Do I Have To Choose A Genre?
By Isaac Marion | July 15, 2011 4 Comments
“Genre fiction is a strange place to live as a writer. Genres in general are unfortunate inventions that limit creativity and put ceilings on innovation for the sake of easy organization.”
My book is a weird one. It straddles the lines between a lot of different genres, markets, and audiences, and everyone seems to have a hard time figuring out how to categorize it.
It has zombies, so it must be horror. Or maybe comedy. Horror comedy. But it also has romance, so it must be a ROMANTIC comedy…right? But it’s not really all that jokey, and its love story eventually takes a back seat to an epic conflict for the fate of the world…so what is it? An epic romantic horror dramedy?
Also, many of its major characters are in their teens or early twenties, so it must be a Young Adult book, right? But it also has sex and violence and “adult themes” like death and religion and the Meaning of Life.
What to do? What shelf to put it on?
This confusion has been part of my daily life ever since I started writing “Warm Bodies”. I know exactly what the book is to me, but it’s very hard to communicate it to other people without sounding really defensive and/or really pretentious.
Every time I meet someone, sooner or later they ask me what I do for a living. I say “I’m a writer” and flinch, waiting for the inevitable “What’s your book about?” Then I blush and sweat and clear my throat and try to condense the sloppy genre stew I described above into one or two sentences that can be understood over the noise of a party.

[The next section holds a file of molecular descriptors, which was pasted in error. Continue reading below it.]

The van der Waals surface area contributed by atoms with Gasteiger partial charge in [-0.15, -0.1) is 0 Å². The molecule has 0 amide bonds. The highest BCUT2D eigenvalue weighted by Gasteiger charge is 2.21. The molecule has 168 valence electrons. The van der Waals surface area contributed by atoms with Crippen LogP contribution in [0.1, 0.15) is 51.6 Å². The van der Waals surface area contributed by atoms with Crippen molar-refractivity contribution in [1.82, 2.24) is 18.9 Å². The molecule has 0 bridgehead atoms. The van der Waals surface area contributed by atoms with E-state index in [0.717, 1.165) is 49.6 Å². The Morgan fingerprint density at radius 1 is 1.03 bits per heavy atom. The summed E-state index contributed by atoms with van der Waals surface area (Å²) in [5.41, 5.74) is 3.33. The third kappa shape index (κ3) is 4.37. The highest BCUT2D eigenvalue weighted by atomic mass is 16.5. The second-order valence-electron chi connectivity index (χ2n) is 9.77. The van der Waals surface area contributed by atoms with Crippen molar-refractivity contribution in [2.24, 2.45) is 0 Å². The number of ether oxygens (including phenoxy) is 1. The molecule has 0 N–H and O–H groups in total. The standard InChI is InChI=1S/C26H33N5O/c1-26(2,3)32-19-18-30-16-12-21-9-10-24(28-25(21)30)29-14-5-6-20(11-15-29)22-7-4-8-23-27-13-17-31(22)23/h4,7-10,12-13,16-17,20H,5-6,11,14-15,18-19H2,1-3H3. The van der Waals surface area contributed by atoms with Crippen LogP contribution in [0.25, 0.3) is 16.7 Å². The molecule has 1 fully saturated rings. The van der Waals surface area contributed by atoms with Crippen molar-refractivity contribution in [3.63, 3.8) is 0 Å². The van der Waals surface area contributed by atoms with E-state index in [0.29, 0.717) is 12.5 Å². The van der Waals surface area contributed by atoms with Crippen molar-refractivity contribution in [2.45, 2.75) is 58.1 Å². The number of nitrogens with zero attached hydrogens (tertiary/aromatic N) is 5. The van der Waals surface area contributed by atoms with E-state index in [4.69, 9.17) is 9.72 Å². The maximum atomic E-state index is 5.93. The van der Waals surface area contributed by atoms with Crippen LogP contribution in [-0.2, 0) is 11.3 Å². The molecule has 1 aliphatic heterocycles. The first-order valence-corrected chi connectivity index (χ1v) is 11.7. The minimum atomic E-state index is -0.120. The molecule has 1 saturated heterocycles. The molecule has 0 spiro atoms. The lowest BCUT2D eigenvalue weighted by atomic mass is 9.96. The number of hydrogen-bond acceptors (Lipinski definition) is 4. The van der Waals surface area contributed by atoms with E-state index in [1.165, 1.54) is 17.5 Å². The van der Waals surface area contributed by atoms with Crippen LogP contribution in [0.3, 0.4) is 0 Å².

“It’s about an existentially tormented zombie who falls in love with a human girl and then tries to save his post-apocalyptic world from his fellow zombies…?”
“It’s about a zombie who wants to be alive…?”
I’ve been slowly whittling it down over the years as I start to care less and less about what people think. It doesn’t usually matter, because once they hear the word “zombie” most people either write me off as a trend-hopping hack, or their eyes go big and they yell, “DUDE. I LOVE ZOMBIES!” And then I stare at them awkwardly, wondering what it means to love a specific mythological creature unconditionally, no matter what kind of story it appears in.
There aren’t many equivalents to this in pop culture, are there? I mean, I’ve never heard someone yell, “DUDE. I LOVE MUMMIES!”
Genre fiction is a strange place to live as a writer. Especially if you don’t really think what you’re writing IS genre fiction. Genres in general are unfortunate inventions that limit creativity and put ceilings on innovation for the sake of easy organization.
But once I was a few pages into writing “Warm Bodies”, I had to accept that no matter what lofty literary aspirations I had, I was now going to write a Zombie Novel, and had better get used to the idea. So now I’m off to Comic Con, where I will debate the medical plausibility of magical walking corpses with people who have covered themselves in red gunk that’s probably fake blood but possibly ketchup stains, and try my best not to upset anybody.
“Warm Bodies” is my first published novel and it’s taken me on a thrilling ride, but I can’t wait to write something that doesn’t have to play all these silly games. If only I could make myself write one of those multi-generation family sagas where old people gaze at their grandchildren and flash back to picking apples in war-torn Poland or something…